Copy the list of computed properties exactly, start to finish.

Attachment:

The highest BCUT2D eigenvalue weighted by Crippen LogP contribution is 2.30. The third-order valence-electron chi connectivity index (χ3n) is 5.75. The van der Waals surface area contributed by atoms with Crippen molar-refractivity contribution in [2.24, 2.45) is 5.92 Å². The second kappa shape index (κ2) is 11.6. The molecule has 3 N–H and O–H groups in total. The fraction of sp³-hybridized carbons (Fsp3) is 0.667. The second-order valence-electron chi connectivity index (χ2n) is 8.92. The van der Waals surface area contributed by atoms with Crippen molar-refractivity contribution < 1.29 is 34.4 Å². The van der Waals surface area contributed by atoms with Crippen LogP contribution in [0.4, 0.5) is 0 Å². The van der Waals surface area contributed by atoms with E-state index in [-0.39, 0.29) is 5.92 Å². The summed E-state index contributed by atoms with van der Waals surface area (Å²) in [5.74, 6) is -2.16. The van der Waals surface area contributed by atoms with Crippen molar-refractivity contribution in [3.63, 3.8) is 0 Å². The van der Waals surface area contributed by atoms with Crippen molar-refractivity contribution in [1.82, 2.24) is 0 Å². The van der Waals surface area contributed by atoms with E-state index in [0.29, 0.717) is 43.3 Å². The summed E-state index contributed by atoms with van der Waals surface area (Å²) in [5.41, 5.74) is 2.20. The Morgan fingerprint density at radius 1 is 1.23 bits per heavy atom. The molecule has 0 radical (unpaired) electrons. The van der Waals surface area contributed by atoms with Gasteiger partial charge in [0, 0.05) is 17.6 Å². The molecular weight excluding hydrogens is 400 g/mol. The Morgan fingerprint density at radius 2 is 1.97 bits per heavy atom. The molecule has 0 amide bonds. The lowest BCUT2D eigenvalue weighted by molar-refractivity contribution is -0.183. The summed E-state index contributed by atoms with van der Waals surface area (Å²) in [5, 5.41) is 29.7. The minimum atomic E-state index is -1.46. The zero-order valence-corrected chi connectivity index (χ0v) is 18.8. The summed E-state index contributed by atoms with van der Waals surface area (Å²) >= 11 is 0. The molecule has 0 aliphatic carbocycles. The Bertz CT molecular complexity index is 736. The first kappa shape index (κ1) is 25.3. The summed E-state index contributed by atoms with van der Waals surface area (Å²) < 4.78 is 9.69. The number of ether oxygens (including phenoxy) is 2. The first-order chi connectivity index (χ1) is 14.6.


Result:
The highest BCUT2D eigenvalue weighted by Crippen LogP contribution is 2.30. The third-order valence-electron chi connectivity index (χ3n) is 5.75. The van der Waals surface area contributed by atoms with Crippen molar-refractivity contribution in [2.24, 2.45) is 5.92 Å². The second kappa shape index (κ2) is 11.6. The molecule has 3 N–H and O–H groups in total. The fraction of sp³-hybridized carbons (Fsp3) is 0.667. The second-order valence-electron chi connectivity index (χ2n) is 8.92. The van der Waals surface area contributed by atoms with Crippen molar-refractivity contribution < 1.29 is 34.4 Å². The van der Waals surface area contributed by atoms with Crippen LogP contribution in [0.4, 0.5) is 0 Å². The van der Waals surface area contributed by atoms with E-state index in [-0.39, 0.29) is 5.92 Å². The summed E-state index contributed by atoms with van der Waals surface area (Å²) in [5.74, 6) is -2.16. The van der Waals surface area contributed by atoms with Crippen molar-refractivity contribution in [3.63, 3.8) is 0 Å². The van der Waals surface area contributed by atoms with Crippen molar-refractivity contribution in [1.82, 2.24) is 0 Å². The van der Waals surface area contributed by atoms with E-state index in [0.29, 0.717) is 43.3 Å². The summed E-state index contributed by atoms with van der Waals surface area (Å²) in [5.41, 5.74) is 2.20. The Morgan fingerprint density at radius 1 is 1.23 bits per heavy atom. The molecule has 0 radical (unpaired) electrons. The van der Waals surface area contributed by atoms with Gasteiger partial charge in [0, 0.05) is 17.6 Å². The molecular weight excluding hydrogens is 400 g/mol. The Morgan fingerprint density at radius 2 is 1.97 bits per heavy atom. The molecule has 0 amide bonds. The lowest BCUT2D eigenvalue weighted by molar-refractivity contribution is -0.183. The summed E-state index contributed by atoms with van der Waals surface area (Å²) in [5, 5.41) is 29.7. The minimum atomic E-state index is -1.46. The zero-order valence-corrected chi connectivity index (χ0v) is 18.8. The summed E-state index contributed by atoms with van der Waals surface area (Å²) >= 11 is 0. The molecule has 0 aliphatic carbocycles. The Bertz CT molecular complexity index is 736. The first kappa shape index (κ1) is 25.3. The summed E-state index contributed by atoms with van der Waals surface area (Å²) < 4.78 is 9.69. The number of ether oxygens (including phenoxy) is 2. The first-order chi connectivity index (χ1) is 14.6.